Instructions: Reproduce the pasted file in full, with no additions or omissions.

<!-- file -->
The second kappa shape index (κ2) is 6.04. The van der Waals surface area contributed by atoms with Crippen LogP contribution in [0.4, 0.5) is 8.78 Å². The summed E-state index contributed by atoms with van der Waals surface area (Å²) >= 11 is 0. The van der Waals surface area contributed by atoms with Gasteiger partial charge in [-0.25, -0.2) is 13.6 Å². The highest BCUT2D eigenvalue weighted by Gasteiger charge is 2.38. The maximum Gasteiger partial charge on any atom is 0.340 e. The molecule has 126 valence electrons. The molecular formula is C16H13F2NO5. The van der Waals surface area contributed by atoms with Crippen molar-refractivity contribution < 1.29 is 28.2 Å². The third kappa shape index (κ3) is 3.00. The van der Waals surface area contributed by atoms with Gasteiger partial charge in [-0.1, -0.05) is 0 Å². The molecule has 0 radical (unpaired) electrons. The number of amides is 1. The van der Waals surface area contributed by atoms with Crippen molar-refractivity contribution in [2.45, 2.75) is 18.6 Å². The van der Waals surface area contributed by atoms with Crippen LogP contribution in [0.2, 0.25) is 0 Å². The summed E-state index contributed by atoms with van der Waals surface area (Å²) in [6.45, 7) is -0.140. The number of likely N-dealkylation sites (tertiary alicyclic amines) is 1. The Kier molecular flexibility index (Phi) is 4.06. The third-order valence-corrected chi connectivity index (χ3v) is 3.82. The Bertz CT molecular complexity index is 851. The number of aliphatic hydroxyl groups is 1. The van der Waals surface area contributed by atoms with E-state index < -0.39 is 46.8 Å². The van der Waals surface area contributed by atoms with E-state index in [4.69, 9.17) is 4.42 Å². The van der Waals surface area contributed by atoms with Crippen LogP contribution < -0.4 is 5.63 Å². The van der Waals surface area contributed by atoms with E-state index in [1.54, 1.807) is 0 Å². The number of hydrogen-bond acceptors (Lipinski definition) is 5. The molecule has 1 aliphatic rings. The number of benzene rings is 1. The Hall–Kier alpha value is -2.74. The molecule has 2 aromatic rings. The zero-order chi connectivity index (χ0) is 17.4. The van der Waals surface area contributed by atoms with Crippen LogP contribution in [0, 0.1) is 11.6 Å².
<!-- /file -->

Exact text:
The second kappa shape index (κ2) is 6.04. The van der Waals surface area contributed by atoms with Crippen LogP contribution in [0.4, 0.5) is 8.78 Å². The summed E-state index contributed by atoms with van der Waals surface area (Å²) >= 11 is 0. The van der Waals surface area contributed by atoms with Gasteiger partial charge in [-0.25, -0.2) is 13.6 Å². The highest BCUT2D eigenvalue weighted by Gasteiger charge is 2.38. The maximum Gasteiger partial charge on any atom is 0.340 e. The molecule has 126 valence electrons. The molecular formula is C16H13F2NO5. The van der Waals surface area contributed by atoms with Crippen molar-refractivity contribution < 1.29 is 28.2 Å². The third kappa shape index (κ3) is 3.00. The van der Waals surface area contributed by atoms with Gasteiger partial charge in [-0.1, -0.05) is 0 Å². The molecule has 0 radical (unpaired) electrons. The number of amides is 1. The van der Waals surface area contributed by atoms with Crippen molar-refractivity contribution in [2.45, 2.75) is 18.6 Å². The van der Waals surface area contributed by atoms with Crippen LogP contribution in [0.2, 0.25) is 0 Å². The summed E-state index contributed by atoms with van der Waals surface area (Å²) in [6.45, 7) is -0.140. The number of likely N-dealkylation sites (tertiary alicyclic amines) is 1. The Kier molecular flexibility index (Phi) is 4.06. The third-order valence-corrected chi connectivity index (χ3v) is 3.82. The Bertz CT molecular complexity index is 851. The number of aliphatic hydroxyl groups is 1. The van der Waals surface area contributed by atoms with E-state index < -0.39 is 46.8 Å². The van der Waals surface area contributed by atoms with E-state index in [4.69, 9.17) is 4.42 Å². The van der Waals surface area contributed by atoms with Crippen LogP contribution < -0.4 is 5.63 Å². The van der Waals surface area contributed by atoms with E-state index in [1.54, 1.807) is 0 Å². The number of hydrogen-bond acceptors (Lipinski definition) is 5. The molecule has 1 aliphatic rings. The number of benzene rings is 1. The Hall–Kier alpha value is -2.74. The molecule has 2 aromatic rings. The zero-order chi connectivity index (χ0) is 17.4. The van der Waals surface area contributed by atoms with Crippen LogP contribution in [0, 0.1) is 11.6 Å².